Still reeling from the card tournament, Sheldon finds himself playing for a bowling team with Penny and the guys against Wil’s gang; his archenemy certainly doesn’t make things easy for him and even influences Penny’s decision about Leonard.

So determined is Sheldon to win that he even performs a Vulcan mind-meld with his bowling ball, prompting Wheaton to write on his website, “It’s very, very funny. Jim wasn’t sure how to do it, so I demonstrated on Simon, which I realized afterward was probably an invasion of Simon’s personal space — Hey, sometimes my inner geek gets a little excited.”

Sheldon: I SO loathe you!

Wil: That’s right, Sheldon. Embrace the dark side.

Sheldon: That’s not even from your franchise!

Now that is one smooth poke at the classic rivalry between Star Trek and Star Wars fans.

7 The Thespian Catalyst — Season 4, Episode 14

In “The Thespian Catalyst,” Sheldon is asked to give a lecture at the university, but his rigid and pompous ways proves unpopular among the students in attendance, prompting him to reluctantly enlist Penny and her acting skills in order to better get through to them.

How the Episode Relates to Star Trek

As a lifelong Trekkie and a child prodigy, Sheldon wrote a fan-fiction novella at the age of 10, which he adapted into a one-act play for his scene study with Penny. It’s titled, “Where No Sheldon Has Gone Before,” mirroring Captain Kirk’s iconic phrase in The Original Series. The whole premise centers on a misunderstood, brilliant boy from Texas who is transported into the 23d century, “where his genius is not only appreciated, but celebrated.”

Sheldon: Sheldon’s mother, played by you, argues with an emissary of the United Federation of Planets, Mr. Spock, the role I will bring to life. (…)

Penny: Okay, the whole point of this is to loosen you up a little, so I’m thinking you’ll play the role of your mother, and I will bring the life to Mr. Spock.

Sheldon: [Twitches] I’m sorry, YOU’ll be Spock?

Penny: [Imitating Spock’s raised eyebrow] It’s only logical.

6 The Russian Rocket Reaction — Season 5, Episode 5

Brent Spiner and Wil Wheaton, The Big Bang Theory
CBS

“The Russian Rocket Reaction” centers around Howard being selected by NASA to go on the International Space Station, much to Sheldon’s dismay and Bernadette’s concern. Another issue that upsets Sheldon is Wil inviting Raj, Leonard, and Howard to a private party but purposely excluding him.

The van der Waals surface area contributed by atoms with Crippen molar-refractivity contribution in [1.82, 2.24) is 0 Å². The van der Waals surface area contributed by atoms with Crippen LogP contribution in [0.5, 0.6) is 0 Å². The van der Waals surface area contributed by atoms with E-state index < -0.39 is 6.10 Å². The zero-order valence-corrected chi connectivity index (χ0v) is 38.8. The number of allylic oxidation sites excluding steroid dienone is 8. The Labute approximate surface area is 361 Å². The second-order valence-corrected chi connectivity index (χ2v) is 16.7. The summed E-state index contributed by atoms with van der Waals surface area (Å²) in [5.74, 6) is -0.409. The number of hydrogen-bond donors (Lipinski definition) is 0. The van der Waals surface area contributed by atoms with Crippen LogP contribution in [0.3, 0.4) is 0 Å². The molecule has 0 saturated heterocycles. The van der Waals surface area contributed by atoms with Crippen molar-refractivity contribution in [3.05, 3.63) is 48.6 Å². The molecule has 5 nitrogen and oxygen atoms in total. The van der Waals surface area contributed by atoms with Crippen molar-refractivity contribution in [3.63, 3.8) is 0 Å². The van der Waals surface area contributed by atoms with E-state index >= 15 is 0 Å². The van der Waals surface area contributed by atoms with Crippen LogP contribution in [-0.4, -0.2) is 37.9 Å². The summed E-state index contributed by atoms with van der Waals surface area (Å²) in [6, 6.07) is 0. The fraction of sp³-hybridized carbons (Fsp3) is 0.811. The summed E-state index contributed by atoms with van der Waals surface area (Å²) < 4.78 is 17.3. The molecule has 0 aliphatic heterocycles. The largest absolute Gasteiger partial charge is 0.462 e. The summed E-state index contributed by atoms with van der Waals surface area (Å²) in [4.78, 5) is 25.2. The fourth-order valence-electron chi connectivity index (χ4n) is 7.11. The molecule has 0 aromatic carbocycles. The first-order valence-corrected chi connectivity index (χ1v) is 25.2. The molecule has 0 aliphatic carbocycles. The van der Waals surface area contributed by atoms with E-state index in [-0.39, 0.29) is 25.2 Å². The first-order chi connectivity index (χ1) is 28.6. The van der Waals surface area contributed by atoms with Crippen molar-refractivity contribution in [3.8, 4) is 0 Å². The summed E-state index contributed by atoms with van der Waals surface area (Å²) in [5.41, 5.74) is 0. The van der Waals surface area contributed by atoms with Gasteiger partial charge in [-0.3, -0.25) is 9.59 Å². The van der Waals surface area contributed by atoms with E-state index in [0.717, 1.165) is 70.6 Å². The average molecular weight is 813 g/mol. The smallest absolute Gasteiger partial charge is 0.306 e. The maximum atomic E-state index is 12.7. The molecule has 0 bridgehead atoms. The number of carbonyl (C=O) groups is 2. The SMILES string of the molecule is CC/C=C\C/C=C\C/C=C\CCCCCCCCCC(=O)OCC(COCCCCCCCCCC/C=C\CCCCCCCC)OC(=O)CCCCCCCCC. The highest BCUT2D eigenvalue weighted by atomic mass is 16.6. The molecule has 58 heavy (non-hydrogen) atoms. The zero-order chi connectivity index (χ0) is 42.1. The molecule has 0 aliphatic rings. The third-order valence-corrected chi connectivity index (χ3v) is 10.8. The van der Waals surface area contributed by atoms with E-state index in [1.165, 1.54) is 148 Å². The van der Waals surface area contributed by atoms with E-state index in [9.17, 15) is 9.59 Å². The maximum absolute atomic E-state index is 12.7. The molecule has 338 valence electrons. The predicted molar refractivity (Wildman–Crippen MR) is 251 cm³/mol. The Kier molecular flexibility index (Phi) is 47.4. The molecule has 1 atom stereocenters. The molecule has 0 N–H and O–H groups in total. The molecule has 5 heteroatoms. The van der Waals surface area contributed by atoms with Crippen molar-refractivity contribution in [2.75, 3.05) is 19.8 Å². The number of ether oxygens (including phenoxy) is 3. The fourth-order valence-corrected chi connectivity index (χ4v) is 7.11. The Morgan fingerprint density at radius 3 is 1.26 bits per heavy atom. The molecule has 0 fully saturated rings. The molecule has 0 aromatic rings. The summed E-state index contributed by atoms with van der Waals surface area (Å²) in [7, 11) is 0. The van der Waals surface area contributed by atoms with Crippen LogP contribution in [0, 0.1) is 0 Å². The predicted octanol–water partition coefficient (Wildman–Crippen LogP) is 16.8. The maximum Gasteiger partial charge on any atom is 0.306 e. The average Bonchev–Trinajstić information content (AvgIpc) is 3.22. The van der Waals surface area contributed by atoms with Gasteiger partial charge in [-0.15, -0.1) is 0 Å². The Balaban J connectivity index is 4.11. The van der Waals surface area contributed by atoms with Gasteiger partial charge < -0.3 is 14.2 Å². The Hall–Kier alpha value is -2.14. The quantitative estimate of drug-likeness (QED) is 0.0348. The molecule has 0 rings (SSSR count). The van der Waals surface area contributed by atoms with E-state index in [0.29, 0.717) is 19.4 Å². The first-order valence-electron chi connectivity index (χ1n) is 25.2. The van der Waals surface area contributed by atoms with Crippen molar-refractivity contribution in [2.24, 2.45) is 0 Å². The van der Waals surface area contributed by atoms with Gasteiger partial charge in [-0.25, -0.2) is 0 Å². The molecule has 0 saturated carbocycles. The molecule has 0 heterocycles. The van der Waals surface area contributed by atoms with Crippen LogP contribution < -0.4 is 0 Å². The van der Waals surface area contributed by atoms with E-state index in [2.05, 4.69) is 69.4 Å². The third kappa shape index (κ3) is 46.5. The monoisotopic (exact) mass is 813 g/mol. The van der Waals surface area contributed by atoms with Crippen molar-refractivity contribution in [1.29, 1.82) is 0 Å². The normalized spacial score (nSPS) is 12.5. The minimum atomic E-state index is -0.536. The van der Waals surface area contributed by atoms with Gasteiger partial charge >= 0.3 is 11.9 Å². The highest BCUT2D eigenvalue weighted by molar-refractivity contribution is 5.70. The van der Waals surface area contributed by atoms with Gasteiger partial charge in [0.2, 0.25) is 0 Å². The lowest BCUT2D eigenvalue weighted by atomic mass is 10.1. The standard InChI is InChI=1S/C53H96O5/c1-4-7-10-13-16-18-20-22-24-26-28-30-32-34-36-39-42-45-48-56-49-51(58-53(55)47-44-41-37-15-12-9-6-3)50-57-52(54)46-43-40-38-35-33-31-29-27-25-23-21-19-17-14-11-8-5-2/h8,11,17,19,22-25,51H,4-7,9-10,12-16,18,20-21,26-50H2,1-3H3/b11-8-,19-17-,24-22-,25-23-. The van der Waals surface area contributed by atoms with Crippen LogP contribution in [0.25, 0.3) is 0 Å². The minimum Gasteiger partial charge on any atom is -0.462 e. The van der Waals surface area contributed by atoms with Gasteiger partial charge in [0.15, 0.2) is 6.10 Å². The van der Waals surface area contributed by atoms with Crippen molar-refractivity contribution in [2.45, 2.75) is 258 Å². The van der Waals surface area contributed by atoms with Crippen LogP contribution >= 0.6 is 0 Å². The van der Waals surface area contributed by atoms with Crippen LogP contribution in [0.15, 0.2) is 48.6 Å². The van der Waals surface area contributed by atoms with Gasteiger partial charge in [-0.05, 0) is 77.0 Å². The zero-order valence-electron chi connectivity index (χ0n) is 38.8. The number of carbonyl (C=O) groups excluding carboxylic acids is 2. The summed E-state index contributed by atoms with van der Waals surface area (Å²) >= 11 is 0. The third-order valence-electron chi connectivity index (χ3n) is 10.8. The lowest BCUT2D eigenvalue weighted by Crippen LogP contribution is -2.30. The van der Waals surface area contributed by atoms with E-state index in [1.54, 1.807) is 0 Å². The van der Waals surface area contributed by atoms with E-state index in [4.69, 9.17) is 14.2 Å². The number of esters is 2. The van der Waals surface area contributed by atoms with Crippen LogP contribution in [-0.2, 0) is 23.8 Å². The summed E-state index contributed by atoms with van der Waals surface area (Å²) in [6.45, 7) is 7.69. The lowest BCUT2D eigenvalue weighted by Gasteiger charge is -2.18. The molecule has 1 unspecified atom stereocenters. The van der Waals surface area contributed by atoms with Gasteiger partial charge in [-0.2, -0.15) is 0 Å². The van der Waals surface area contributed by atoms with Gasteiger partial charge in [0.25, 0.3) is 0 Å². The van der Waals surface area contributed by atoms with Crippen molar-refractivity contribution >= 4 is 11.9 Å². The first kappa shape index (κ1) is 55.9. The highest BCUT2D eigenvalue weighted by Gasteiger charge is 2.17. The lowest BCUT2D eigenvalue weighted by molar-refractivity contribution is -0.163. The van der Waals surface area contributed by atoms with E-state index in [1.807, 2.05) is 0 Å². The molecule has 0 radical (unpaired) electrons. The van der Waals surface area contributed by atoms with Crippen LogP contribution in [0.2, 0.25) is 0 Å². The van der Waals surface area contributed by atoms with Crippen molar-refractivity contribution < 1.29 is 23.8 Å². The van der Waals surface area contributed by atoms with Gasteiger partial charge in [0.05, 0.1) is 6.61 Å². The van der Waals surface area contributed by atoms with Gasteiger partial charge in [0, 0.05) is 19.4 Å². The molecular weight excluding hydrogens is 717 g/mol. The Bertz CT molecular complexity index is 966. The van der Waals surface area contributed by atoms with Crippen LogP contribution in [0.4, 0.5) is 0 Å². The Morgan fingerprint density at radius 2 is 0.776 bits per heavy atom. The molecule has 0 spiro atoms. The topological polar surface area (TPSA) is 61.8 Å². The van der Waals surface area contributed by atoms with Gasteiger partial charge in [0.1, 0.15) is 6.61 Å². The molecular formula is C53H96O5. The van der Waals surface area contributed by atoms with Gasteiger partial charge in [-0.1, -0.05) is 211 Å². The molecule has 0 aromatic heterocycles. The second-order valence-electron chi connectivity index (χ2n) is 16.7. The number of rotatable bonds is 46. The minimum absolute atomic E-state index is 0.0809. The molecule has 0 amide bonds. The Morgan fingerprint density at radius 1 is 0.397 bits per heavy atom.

How the Episode Relates to Star Trek

Naturally, Sheldon crashes the party when he finds out that the guest of honor is none other than Brent Spiner, one of the prolific actors who played several characters on Star Trek but is mostly beloved for the role of the endearing android, Data.

Wil then decides to broker peace with Sheldon by doing what he should have done back in 1995: give him a signed original Wesley Crusher action figure, thus erasing his name from his list of archenemies… Only to be replaced by Spiner after the latter opens up the figure’s packaging and destroys its value: a major faux-pax in geekdom.

Brent: I’m sorry, slim. I have some Mr. Data dolls in the truck of my car. Do you want me to sign one for you?

Sheldon: You already signed something, Brent Spiner… your name on my list. From this moment on, you are my mortal enemy!

Wil: Don’t worry; it doesn’t take up a whole lot of your time.

5 The Habitation Configuration — Season 6, Episode 7

The Big Bang Theory - The Habitation Configuration
CBS

In “The Habitation Configuration,” two couples are in serious trouble: Amy and Sheldon, and Bernadette and Howard. The former fight as they film a new episode of “Fun with Flags,” their YouTube show that teaches vexillology.

As for the latter, they are now married and must deal with the difficult task of moving out of Howie’s possessive and co-dependent mother’s house.

How the Episode Relates to Star Trek

In this particular chapter of “Fun with Flags,” Sheldon talks about the various flags used in the science-fiction franchise and brings in Wil (his new best friend) as a co-host. Amy is directing, but she keeps interrupting Wil and criticizing his performance, thus putting Sheldon in a conflicted position.

Wil: Problem, first-time director?

Sheldon: Oh, none that I could see. I saw a man who loved flags almost as much as I do. I got goosebumps.

Amy: He was overacting on purpose.

Sheldon: Really? He reminded me of a young William Shatner.

Shatner, who played Captain Kirk, was often signaled out by critics for overdramatizing his scenes, but his fans have always been amused by this tendency because it befitted the character’s brazen and passionate personality.

Since Sheldon is normally unable to read social cues, he first makes the mistake of siding with Wil instead of his girlfriend.

After realizing his faux-pas, he channels his inner Texan and heads to Wil’s house to defend Amy’s honor; Trekkies were quick to notice that the house number, 1701, was a nod to the starship U.S.S. Enterprise (NCC-1701-D) in TNG.

The episode ends with Sheldon bringing in LeVar Burton (TNG’s Geordi La Forge) to co-host “Fun with Flags” in exchange for a free meal, but Amy finds him even worse than Wil.

4 The Bat Jar Conjecture — Season 1, Episode 13

“The Bat Jar Conjecture” features Sara Gilbert as Leslie Winkle, Leonard’s occasional squeeze and Sheldon’s nemesis at work. There is a Physics Bowl tournament, and the gang, fed up with Sheldon’s antics and controlling ways, throw him out of their team and bring in Leslie instead, prompting him to form his own group of minions to compete against them.